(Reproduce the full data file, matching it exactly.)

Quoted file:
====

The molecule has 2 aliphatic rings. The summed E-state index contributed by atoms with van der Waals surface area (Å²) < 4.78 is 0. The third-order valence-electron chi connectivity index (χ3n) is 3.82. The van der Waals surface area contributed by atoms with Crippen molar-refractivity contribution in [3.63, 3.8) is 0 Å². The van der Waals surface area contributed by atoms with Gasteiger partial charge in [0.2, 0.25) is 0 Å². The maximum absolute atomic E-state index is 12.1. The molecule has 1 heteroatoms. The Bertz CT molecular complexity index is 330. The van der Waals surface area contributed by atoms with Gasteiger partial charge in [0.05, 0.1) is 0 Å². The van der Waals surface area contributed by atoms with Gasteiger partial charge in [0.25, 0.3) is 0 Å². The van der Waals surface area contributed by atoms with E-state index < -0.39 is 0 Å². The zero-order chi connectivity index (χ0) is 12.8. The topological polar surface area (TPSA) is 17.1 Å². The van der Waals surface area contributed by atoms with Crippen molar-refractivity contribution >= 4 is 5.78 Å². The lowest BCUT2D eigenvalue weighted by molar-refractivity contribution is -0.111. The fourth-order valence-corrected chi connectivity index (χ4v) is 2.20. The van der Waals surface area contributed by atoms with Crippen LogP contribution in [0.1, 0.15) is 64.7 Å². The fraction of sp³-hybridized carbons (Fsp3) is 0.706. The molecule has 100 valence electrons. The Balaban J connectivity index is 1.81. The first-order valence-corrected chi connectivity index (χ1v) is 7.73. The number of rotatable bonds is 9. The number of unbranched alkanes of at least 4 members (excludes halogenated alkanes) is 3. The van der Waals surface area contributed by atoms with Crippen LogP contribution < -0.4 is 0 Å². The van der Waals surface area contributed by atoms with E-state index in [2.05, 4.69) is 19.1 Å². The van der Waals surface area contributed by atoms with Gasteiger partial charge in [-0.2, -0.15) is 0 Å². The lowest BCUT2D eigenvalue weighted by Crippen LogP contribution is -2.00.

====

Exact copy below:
The molecule has 2 aliphatic rings. The summed E-state index contributed by atoms with van der Waals surface area (Å²) < 4.78 is 0. The third-order valence-electron chi connectivity index (χ3n) is 3.82. The van der Waals surface area contributed by atoms with Crippen molar-refractivity contribution in [3.63, 3.8) is 0 Å². The van der Waals surface area contributed by atoms with Gasteiger partial charge in [0.2, 0.25) is 0 Å². The maximum absolute atomic E-state index is 12.1. The molecule has 1 heteroatoms. The Bertz CT molecular complexity index is 330. The van der Waals surface area contributed by atoms with Gasteiger partial charge in [0.05, 0.1) is 0 Å². The van der Waals surface area contributed by atoms with Gasteiger partial charge in [0.25, 0.3) is 0 Å². The van der Waals surface area contributed by atoms with E-state index < -0.39 is 0 Å². The zero-order chi connectivity index (χ0) is 12.8. The topological polar surface area (TPSA) is 17.1 Å². The van der Waals surface area contributed by atoms with Crippen molar-refractivity contribution >= 4 is 5.78 Å². The lowest BCUT2D eigenvalue weighted by molar-refractivity contribution is -0.111. The fourth-order valence-corrected chi connectivity index (χ4v) is 2.20. The van der Waals surface area contributed by atoms with Crippen LogP contribution in [0.1, 0.15) is 64.7 Å². The fraction of sp³-hybridized carbons (Fsp3) is 0.706. The molecule has 100 valence electrons. The Balaban J connectivity index is 1.81. The first-order valence-corrected chi connectivity index (χ1v) is 7.73. The number of rotatable bonds is 9. The number of unbranched alkanes of at least 4 members (excludes halogenated alkanes) is 3. The van der Waals surface area contributed by atoms with Crippen LogP contribution < -0.4 is 0 Å². The van der Waals surface area contributed by atoms with E-state index in [2.05, 4.69) is 19.1 Å². The van der Waals surface area contributed by atoms with Gasteiger partial charge in [-0.2, -0.15) is 0 Å². The lowest BCUT2D eigenvalue weighted by Crippen LogP contribution is -2.00.